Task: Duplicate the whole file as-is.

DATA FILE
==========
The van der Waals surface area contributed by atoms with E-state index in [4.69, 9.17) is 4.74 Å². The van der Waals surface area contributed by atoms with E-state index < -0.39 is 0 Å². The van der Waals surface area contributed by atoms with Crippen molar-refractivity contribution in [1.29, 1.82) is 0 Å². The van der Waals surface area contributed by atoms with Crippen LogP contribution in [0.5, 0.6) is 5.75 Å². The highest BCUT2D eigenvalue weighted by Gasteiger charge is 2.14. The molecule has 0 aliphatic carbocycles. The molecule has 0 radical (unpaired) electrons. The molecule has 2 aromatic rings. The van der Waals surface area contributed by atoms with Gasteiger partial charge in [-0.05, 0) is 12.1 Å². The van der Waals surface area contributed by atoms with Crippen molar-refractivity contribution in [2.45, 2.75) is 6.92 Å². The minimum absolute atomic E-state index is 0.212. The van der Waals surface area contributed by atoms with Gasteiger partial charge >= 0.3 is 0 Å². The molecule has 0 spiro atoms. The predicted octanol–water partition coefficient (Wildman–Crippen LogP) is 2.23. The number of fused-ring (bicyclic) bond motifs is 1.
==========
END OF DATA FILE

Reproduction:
The van der Waals surface area contributed by atoms with E-state index in [4.69, 9.17) is 4.74 Å². The van der Waals surface area contributed by atoms with E-state index < -0.39 is 0 Å². The van der Waals surface area contributed by atoms with Crippen molar-refractivity contribution in [1.29, 1.82) is 0 Å². The van der Waals surface area contributed by atoms with Crippen LogP contribution in [0.5, 0.6) is 5.75 Å². The highest BCUT2D eigenvalue weighted by Gasteiger charge is 2.14. The molecule has 0 aliphatic carbocycles. The molecule has 0 radical (unpaired) electrons. The molecule has 2 aromatic rings. The van der Waals surface area contributed by atoms with Gasteiger partial charge in [-0.05, 0) is 12.1 Å². The van der Waals surface area contributed by atoms with Crippen molar-refractivity contribution in [2.45, 2.75) is 6.92 Å². The minimum absolute atomic E-state index is 0.212. The van der Waals surface area contributed by atoms with Gasteiger partial charge >= 0.3 is 0 Å². The molecule has 0 spiro atoms. The predicted octanol–water partition coefficient (Wildman–Crippen LogP) is 2.23. The number of fused-ring (bicyclic) bond motifs is 1.